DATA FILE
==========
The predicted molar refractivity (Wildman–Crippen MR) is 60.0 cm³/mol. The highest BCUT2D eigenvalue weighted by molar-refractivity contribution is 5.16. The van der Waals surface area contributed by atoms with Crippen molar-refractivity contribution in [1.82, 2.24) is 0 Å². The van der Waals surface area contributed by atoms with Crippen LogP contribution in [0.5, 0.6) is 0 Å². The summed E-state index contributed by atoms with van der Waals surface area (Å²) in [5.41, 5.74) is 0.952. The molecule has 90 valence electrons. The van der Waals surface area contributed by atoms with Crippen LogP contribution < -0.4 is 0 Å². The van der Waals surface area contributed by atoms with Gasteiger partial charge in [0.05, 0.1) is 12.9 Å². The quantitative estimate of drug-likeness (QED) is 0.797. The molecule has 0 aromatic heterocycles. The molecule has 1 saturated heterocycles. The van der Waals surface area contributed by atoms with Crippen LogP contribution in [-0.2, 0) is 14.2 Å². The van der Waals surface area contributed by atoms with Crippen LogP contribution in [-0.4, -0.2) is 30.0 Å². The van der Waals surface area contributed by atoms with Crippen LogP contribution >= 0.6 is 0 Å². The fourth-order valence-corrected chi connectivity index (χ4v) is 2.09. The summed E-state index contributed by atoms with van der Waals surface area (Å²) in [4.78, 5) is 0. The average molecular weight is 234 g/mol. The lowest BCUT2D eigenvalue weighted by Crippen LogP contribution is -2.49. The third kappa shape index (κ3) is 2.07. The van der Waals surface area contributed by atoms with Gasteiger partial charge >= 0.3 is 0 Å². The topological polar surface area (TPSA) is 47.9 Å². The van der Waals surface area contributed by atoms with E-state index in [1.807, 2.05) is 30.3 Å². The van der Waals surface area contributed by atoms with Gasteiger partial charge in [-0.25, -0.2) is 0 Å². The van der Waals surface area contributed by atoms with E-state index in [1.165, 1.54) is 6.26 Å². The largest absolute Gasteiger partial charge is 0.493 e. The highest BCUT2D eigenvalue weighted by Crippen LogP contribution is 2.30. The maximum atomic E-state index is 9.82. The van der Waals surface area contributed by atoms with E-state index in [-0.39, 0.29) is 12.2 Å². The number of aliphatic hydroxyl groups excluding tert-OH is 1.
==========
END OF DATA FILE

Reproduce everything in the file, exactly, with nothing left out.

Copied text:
The predicted molar refractivity (Wildman–Crippen MR) is 60.0 cm³/mol. The highest BCUT2D eigenvalue weighted by molar-refractivity contribution is 5.16. The van der Waals surface area contributed by atoms with Crippen molar-refractivity contribution in [1.82, 2.24) is 0 Å². The van der Waals surface area contributed by atoms with Crippen LogP contribution in [0.5, 0.6) is 0 Å². The summed E-state index contributed by atoms with van der Waals surface area (Å²) in [5.41, 5.74) is 0.952. The molecule has 90 valence electrons. The van der Waals surface area contributed by atoms with Crippen LogP contribution < -0.4 is 0 Å². The van der Waals surface area contributed by atoms with Gasteiger partial charge in [0.05, 0.1) is 12.9 Å². The quantitative estimate of drug-likeness (QED) is 0.797. The molecule has 0 aromatic heterocycles. The molecule has 1 saturated heterocycles. The van der Waals surface area contributed by atoms with Crippen LogP contribution in [-0.2, 0) is 14.2 Å². The van der Waals surface area contributed by atoms with Crippen LogP contribution in [-0.4, -0.2) is 30.0 Å². The van der Waals surface area contributed by atoms with Crippen LogP contribution >= 0.6 is 0 Å². The fourth-order valence-corrected chi connectivity index (χ4v) is 2.09. The summed E-state index contributed by atoms with van der Waals surface area (Å²) in [4.78, 5) is 0. The average molecular weight is 234 g/mol. The lowest BCUT2D eigenvalue weighted by Crippen LogP contribution is -2.49. The third kappa shape index (κ3) is 2.07. The van der Waals surface area contributed by atoms with Gasteiger partial charge >= 0.3 is 0 Å². The topological polar surface area (TPSA) is 47.9 Å². The van der Waals surface area contributed by atoms with E-state index in [1.807, 2.05) is 30.3 Å². The van der Waals surface area contributed by atoms with Gasteiger partial charge in [-0.25, -0.2) is 0 Å². The van der Waals surface area contributed by atoms with E-state index in [1.165, 1.54) is 6.26 Å². The largest absolute Gasteiger partial charge is 0.493 e. The highest BCUT2D eigenvalue weighted by Crippen LogP contribution is 2.30. The maximum atomic E-state index is 9.82. The van der Waals surface area contributed by atoms with E-state index in [-0.39, 0.29) is 12.2 Å². The number of aliphatic hydroxyl groups excluding tert-OH is 1.